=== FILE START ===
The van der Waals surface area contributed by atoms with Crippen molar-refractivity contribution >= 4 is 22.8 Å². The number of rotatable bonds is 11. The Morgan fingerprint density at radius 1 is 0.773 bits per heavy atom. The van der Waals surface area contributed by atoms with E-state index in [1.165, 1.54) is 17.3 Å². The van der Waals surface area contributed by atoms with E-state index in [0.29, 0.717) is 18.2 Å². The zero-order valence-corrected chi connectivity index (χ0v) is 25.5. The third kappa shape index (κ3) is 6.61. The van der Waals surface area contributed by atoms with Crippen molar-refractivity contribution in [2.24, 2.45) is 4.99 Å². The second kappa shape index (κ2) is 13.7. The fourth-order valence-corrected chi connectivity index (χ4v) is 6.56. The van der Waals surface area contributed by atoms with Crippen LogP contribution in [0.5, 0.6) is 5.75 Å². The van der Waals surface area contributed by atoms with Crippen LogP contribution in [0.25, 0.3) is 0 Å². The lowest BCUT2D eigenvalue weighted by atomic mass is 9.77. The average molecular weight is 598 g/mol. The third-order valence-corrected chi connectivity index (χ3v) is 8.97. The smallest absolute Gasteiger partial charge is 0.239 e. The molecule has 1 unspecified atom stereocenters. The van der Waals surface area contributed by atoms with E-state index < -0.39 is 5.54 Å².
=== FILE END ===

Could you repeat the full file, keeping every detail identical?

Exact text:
The van der Waals surface area contributed by atoms with Crippen molar-refractivity contribution >= 4 is 22.8 Å². The number of rotatable bonds is 11. The Morgan fingerprint density at radius 1 is 0.773 bits per heavy atom. The van der Waals surface area contributed by atoms with E-state index in [1.165, 1.54) is 17.3 Å². The van der Waals surface area contributed by atoms with E-state index in [0.29, 0.717) is 18.2 Å². The zero-order valence-corrected chi connectivity index (χ0v) is 25.5. The third kappa shape index (κ3) is 6.61. The van der Waals surface area contributed by atoms with Crippen molar-refractivity contribution in [2.24, 2.45) is 4.99 Å². The second kappa shape index (κ2) is 13.7. The fourth-order valence-corrected chi connectivity index (χ4v) is 6.56. The van der Waals surface area contributed by atoms with Crippen LogP contribution in [0.5, 0.6) is 5.75 Å². The van der Waals surface area contributed by atoms with Crippen LogP contribution in [0.25, 0.3) is 0 Å². The lowest BCUT2D eigenvalue weighted by atomic mass is 9.77. The average molecular weight is 598 g/mol. The third-order valence-corrected chi connectivity index (χ3v) is 8.97. The smallest absolute Gasteiger partial charge is 0.239 e. The molecule has 1 unspecified atom stereocenters. The van der Waals surface area contributed by atoms with E-state index < -0.39 is 5.54 Å².